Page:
Small Object Photography Tutorial

Steven L. Van Dyke



All right, here's the deal. You've got some small object (usually shiny just to make it tougher) that you want to get some decent pictures of. You go outside and lay it on some nice background to take a picture.




There are only two things that you need to control to get good pictures – the light and keeping things still. The light was bright enough that a hand held shot was steady enough with my regular lens. Now I got lucky (both good and bad for my purposes) when I was taking the pictures for this tutorial in that it was overcast. That gave me the nice, even light you want to have when you do this rather than the bright sunlight you're more likely to have to deal with. That gave me better pictures but makes it hard to show you more of the problems. Ah well, I'm sure you've got some of your own where you couldn't shoot straight down on the object because your big fat shadow got in the way. So instead you got off to the side or one end to shoot and you had two big problems.

#1) It's not square anymore. This is called 'keystoning' and refers the the nearer part looking wider than the far end – your rectangle turns into the shape of the keystone of an arch. With digital pictures there's software that can help fix this for you if you can't avoid it.

#2) It's at least partly out of focus – sometimes a lot of it is out of focus. This is because when you focus your camera it's focused at a certain distance – they call this the 'focal plane' of the image. Ideally your object is complety in this focal plane and all lined up with it like these two lines: (camera's focal plane) | | (surface of the object). The camera is aimed at a 'point' (plane) but things a bit in front of and behind that point will still be in focus. This is good because often your small (shiny) object isn't flat so you get this: (camera's focal plane) | < (surface of the object). If the depth of field (how much in front of and behind the focus point is in focus) isn't as deep as the object then you have to choose what parts are going to be out of focus (or at least try to with a point & pixelate camera).

So as I said I was lucky enough to have a cloudy day with nice smooth light. Take my nice camera with my regular lens to get the pictures and get this:



Not too bad, but I can't fill the frame with the object. This lens won't focus closely enough. There's a hint of keystoning too but since I was shooting a bit from the left side (I rotated the images later) it's not as obvious as if I shot from the top or bottom.

So what can you do about all of this?

Lots

I hauled out some example gear to show some of the ways you can do these pictures 'right' (a highly variable goal). I've been doing photography for over 10 years now and I have an ever-indulgent wife so I've got lots of fun toys.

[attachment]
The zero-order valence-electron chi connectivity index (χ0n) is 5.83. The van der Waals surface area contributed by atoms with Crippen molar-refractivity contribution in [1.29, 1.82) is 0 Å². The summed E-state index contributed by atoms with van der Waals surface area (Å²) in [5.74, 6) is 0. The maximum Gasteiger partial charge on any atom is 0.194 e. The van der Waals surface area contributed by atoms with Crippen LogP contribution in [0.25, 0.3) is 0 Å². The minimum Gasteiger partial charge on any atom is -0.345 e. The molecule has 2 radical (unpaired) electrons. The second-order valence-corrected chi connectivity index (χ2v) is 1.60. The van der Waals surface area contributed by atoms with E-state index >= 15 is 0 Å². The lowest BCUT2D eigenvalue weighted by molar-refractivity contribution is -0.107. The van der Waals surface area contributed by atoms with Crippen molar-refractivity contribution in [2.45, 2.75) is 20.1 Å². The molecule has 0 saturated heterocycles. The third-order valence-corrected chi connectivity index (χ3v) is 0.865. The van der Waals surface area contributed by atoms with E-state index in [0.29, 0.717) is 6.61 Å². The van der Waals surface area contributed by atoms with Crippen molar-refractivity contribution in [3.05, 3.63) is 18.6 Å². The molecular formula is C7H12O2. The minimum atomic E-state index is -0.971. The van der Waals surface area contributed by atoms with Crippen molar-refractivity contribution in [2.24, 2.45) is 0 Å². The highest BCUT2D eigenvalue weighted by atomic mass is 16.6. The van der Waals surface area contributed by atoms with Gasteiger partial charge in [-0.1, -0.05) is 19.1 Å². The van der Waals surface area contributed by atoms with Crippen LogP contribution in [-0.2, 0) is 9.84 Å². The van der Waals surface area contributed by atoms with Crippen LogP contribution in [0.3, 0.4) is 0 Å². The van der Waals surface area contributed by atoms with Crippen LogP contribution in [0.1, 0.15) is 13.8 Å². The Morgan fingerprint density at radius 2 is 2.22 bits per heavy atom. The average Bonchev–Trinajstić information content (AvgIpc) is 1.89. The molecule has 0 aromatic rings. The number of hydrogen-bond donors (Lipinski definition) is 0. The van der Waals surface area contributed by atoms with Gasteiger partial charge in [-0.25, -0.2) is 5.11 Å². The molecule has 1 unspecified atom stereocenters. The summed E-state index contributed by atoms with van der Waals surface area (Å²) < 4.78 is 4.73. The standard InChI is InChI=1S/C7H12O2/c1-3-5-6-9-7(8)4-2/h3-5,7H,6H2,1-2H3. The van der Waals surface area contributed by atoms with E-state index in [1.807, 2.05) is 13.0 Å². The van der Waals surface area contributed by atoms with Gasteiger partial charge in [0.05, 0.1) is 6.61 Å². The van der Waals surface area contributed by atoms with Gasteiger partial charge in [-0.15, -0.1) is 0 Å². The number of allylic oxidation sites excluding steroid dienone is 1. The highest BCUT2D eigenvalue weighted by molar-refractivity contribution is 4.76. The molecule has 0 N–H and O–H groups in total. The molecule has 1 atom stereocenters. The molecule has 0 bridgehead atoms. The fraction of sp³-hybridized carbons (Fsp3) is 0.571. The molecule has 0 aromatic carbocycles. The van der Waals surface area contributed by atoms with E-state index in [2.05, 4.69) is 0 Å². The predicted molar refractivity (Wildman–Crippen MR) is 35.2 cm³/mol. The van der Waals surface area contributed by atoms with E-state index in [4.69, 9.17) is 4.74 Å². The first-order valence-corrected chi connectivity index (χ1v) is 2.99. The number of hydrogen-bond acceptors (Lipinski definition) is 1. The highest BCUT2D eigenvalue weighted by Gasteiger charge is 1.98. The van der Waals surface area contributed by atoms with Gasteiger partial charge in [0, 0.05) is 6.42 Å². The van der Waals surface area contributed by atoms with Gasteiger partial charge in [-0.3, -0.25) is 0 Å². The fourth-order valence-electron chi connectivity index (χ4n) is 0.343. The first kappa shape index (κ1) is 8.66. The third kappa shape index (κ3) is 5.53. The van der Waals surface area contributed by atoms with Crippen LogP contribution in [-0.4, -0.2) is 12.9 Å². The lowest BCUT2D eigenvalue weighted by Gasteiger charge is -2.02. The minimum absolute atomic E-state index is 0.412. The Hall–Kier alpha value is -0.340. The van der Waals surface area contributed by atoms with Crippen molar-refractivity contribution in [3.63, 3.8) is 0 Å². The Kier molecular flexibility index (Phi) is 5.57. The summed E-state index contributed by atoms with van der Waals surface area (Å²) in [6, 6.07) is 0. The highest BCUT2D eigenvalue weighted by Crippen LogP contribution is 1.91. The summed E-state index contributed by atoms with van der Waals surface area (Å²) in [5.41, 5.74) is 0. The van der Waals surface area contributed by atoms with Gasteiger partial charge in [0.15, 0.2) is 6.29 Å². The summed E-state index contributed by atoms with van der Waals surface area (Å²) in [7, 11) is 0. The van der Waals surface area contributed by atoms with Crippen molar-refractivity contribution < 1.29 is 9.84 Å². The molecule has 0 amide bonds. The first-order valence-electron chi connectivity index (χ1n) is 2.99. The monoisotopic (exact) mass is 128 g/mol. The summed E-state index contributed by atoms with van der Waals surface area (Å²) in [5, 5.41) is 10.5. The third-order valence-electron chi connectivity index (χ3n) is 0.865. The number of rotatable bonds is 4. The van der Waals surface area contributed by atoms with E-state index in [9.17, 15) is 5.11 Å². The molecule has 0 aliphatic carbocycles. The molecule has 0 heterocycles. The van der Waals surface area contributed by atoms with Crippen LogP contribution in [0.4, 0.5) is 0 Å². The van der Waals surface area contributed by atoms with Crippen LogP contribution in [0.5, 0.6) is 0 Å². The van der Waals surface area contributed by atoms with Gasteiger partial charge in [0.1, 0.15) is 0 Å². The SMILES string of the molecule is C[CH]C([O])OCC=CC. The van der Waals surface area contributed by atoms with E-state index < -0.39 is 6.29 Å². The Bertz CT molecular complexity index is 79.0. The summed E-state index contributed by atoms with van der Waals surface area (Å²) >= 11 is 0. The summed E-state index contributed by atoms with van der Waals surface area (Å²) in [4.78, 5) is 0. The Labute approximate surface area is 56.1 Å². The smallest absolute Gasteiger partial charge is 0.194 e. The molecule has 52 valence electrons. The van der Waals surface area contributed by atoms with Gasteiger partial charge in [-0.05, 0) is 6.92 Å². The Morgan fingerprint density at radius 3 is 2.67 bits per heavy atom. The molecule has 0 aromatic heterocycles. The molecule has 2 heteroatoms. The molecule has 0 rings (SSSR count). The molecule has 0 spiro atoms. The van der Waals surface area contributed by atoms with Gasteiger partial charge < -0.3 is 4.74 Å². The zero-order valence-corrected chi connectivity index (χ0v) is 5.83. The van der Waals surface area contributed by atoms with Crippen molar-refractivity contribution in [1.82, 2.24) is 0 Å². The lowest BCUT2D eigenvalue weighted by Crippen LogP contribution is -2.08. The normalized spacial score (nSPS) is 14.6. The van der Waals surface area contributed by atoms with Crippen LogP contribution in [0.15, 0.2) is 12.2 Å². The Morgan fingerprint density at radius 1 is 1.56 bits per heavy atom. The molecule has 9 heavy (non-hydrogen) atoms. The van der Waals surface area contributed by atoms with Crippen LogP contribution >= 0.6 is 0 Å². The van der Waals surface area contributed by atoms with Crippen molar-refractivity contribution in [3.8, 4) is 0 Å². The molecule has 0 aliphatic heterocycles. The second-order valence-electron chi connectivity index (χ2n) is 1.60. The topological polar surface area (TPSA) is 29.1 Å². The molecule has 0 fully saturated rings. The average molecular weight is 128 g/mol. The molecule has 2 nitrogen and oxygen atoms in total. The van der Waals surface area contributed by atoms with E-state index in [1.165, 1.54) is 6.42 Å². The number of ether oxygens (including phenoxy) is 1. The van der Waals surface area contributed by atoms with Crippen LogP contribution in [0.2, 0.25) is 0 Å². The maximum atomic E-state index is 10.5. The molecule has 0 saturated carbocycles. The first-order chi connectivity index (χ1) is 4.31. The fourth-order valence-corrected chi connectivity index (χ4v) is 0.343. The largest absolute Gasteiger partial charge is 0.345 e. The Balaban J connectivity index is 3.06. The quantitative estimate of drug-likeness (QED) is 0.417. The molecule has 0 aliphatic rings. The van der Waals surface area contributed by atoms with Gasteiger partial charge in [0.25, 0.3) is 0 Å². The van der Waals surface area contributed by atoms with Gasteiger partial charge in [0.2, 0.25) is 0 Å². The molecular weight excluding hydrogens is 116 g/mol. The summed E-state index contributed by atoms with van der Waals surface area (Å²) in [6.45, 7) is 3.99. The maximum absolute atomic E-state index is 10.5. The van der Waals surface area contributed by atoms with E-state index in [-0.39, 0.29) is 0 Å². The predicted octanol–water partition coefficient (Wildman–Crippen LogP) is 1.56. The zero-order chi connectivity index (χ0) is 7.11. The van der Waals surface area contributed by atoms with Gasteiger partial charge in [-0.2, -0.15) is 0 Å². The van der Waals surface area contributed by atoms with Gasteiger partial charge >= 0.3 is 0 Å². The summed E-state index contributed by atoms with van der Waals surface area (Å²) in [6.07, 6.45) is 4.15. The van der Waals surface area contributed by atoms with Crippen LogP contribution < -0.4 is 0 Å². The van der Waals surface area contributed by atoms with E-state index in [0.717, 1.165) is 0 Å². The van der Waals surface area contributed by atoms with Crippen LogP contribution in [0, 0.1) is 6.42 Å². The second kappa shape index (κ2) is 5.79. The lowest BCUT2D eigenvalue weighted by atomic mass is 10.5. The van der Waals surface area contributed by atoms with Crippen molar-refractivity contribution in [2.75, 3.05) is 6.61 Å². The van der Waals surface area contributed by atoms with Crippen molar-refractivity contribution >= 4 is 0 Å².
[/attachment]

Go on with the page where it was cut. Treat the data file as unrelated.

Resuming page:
From left to right, back to front, here's what I hauled out:

  1. Copy Stand. This is a great thing to have. The camera is attached to the arm sticking out from the upright and the other arms hold the lights to both sides. Notice that the bulbs are blue? There the special 'photo' lights that are coated to give you light that looks like sunlight to film (or your digital camera).


  2. Sitting on the copy stand is a nice table top tripod. You'll notice it's a lot sturdier looking than the ones you see at Wal-Mart. If you want to use a 'real' camera (SLR or DSLR and I strongly recommend digital for this kind of thing) then you should spring for a real tripod.

  3. Photek Light Tent. Photek is just the brand. Those two rolls are material you can use to give you a white or black background – you can even curve it to make what's called a cove. That little thng to the left is just the switches for the lights on the photo stand. I'll show using the light tent later.

  4. Center column at the back. This is also by Photek, it's a “portable lighting studio' that I bought at Wal-Mart. More on this later.

  5. My DSLR with my regular lens, my remote release cable, and my macro lens. Add the tripod and you've got the stuff you really need for great shots. The other stuff just helps (but it can help a lot).


  6. Right column at the back. This is a light box. Sometimes you can get great shots by setting your object on a light box and turning it on. The light coming up from below the object can make it tough to get the exposure right but it's how you do those 'floating in a sea of white' shots. Well, the ones with light coming up from below. As long as your surface is smooth and even your objects can float – but the lack of shadows under them you only get with a lightbox and that's the key to a really good 'float'.